Water and carbon footprint reduction potential of renewable energy in the United States: A policy analysis using system dynamics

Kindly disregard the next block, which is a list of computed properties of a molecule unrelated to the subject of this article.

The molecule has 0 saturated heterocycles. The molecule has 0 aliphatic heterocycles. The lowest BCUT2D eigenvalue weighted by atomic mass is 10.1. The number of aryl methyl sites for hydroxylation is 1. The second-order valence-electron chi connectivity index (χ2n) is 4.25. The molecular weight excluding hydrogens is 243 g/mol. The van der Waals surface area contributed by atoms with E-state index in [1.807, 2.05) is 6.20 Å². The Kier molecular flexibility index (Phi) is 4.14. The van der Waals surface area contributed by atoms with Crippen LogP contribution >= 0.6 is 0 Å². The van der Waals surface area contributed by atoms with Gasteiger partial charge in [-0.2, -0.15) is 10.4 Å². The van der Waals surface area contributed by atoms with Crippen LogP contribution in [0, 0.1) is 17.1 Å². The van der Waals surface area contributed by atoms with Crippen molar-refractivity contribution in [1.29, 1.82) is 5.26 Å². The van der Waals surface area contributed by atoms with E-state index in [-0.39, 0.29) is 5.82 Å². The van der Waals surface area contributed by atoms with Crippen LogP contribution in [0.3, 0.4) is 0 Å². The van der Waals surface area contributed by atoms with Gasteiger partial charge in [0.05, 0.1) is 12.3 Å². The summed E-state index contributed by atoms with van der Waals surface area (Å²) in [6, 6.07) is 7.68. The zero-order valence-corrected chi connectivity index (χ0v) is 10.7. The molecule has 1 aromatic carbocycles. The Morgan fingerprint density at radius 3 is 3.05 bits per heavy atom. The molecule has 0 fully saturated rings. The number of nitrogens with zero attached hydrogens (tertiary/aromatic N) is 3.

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Renewable energy has gained popularity as an alternative to fossil fuels, which regularly emit large amounts of Greenhouse Gases and consume/withdraw large amounts of water, but renewable energy market penetration is still limited while fossil fuels are still the U.S.‘s dominant power source. This is due to resistance in the market, or in this case, the failure of renewable energy policies to achieve long-term environmental sustainability due to neglected external factors (economic, societal, etc.). No available literature analyzes potential sources and/or effects of this policy resistance, so this research investigates the underlying mechanisms in the renewable energy generation market by utilizing a system dynamics model. A two-alternative Generalized Bass Model was developed to simulate the renewable energy market (specifically with respect to solar PV and wind energy), including the environmental, societal, and economic concerns associated with each of the alternatives evaluated in this study, so as to identify and address possible causes of policy resistance and its subsequent effects on environmental impacts (esp. GHG emissions and water withdrawal rates). Based on this model, three separate policy areas (solar PV investments, wind power investments, and the elimination of fossil fuel subsidies) and various combinations thereof were proposed and tested within the context of the model. Based on the results of this study, it is highly recommended to invest as generously as possible into multiple renewable energy industries, reduce fossil fuel subsidies (in turn freeing up funding for renewable energy investments), and seek further advancement in renewable energy technologies (e.g. enhancing the useable lifetimes of wind turbines). A balanced policy have potential to increase the share of renewable's up to roughly 40% in the U.S. by 2050, as well as 17% and 32% GHG and water withdrawal reduction potential by 2050.
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